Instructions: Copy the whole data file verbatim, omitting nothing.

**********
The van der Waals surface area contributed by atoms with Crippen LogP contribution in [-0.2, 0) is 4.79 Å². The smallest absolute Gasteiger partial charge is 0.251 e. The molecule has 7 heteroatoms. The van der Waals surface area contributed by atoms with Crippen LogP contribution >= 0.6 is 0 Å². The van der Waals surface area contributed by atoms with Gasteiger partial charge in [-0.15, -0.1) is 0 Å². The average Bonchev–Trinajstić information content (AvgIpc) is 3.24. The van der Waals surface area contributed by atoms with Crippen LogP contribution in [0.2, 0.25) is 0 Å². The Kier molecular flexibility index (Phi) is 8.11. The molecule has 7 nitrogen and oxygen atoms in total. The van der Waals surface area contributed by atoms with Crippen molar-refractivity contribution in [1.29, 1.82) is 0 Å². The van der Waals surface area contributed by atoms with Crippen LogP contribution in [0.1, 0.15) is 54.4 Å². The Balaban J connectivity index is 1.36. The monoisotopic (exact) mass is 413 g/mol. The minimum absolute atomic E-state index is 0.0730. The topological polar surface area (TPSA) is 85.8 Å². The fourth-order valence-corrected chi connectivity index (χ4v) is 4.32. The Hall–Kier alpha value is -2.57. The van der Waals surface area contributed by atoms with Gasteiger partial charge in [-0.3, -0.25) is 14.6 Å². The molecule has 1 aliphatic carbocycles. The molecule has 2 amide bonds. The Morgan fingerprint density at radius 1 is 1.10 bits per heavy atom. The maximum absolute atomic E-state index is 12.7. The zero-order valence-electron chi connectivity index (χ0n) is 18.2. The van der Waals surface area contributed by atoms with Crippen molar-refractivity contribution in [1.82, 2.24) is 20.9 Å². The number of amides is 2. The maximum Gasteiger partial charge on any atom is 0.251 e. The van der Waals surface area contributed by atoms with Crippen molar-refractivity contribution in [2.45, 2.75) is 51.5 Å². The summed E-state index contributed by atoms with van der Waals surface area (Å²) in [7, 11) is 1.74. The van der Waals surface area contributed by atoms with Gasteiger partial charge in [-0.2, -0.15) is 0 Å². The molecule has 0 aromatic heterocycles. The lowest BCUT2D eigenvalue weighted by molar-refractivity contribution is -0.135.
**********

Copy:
The van der Waals surface area contributed by atoms with Crippen LogP contribution in [-0.2, 0) is 4.79 Å². The smallest absolute Gasteiger partial charge is 0.251 e. The molecule has 7 heteroatoms. The van der Waals surface area contributed by atoms with Crippen LogP contribution >= 0.6 is 0 Å². The van der Waals surface area contributed by atoms with Gasteiger partial charge in [-0.15, -0.1) is 0 Å². The average Bonchev–Trinajstić information content (AvgIpc) is 3.24. The van der Waals surface area contributed by atoms with Crippen LogP contribution in [0.2, 0.25) is 0 Å². The Kier molecular flexibility index (Phi) is 8.11. The molecule has 7 nitrogen and oxygen atoms in total. The van der Waals surface area contributed by atoms with Crippen molar-refractivity contribution in [1.29, 1.82) is 0 Å². The van der Waals surface area contributed by atoms with Crippen LogP contribution in [0.1, 0.15) is 54.4 Å². The Balaban J connectivity index is 1.36. The monoisotopic (exact) mass is 413 g/mol. The minimum absolute atomic E-state index is 0.0730. The topological polar surface area (TPSA) is 85.8 Å². The fourth-order valence-corrected chi connectivity index (χ4v) is 4.32. The Hall–Kier alpha value is -2.57. The van der Waals surface area contributed by atoms with Gasteiger partial charge in [-0.3, -0.25) is 14.6 Å². The molecule has 1 aliphatic carbocycles. The molecule has 2 amide bonds. The Morgan fingerprint density at radius 1 is 1.10 bits per heavy atom. The maximum absolute atomic E-state index is 12.7. The zero-order valence-electron chi connectivity index (χ0n) is 18.2. The van der Waals surface area contributed by atoms with Crippen molar-refractivity contribution in [1.82, 2.24) is 20.9 Å². The number of amides is 2. The maximum Gasteiger partial charge on any atom is 0.251 e. The van der Waals surface area contributed by atoms with Crippen molar-refractivity contribution in [2.45, 2.75) is 51.5 Å². The summed E-state index contributed by atoms with van der Waals surface area (Å²) in [7, 11) is 1.74. The van der Waals surface area contributed by atoms with Gasteiger partial charge in [-0.2, -0.15) is 0 Å². The molecule has 0 aromatic heterocycles. The lowest BCUT2D eigenvalue weighted by molar-refractivity contribution is -0.135.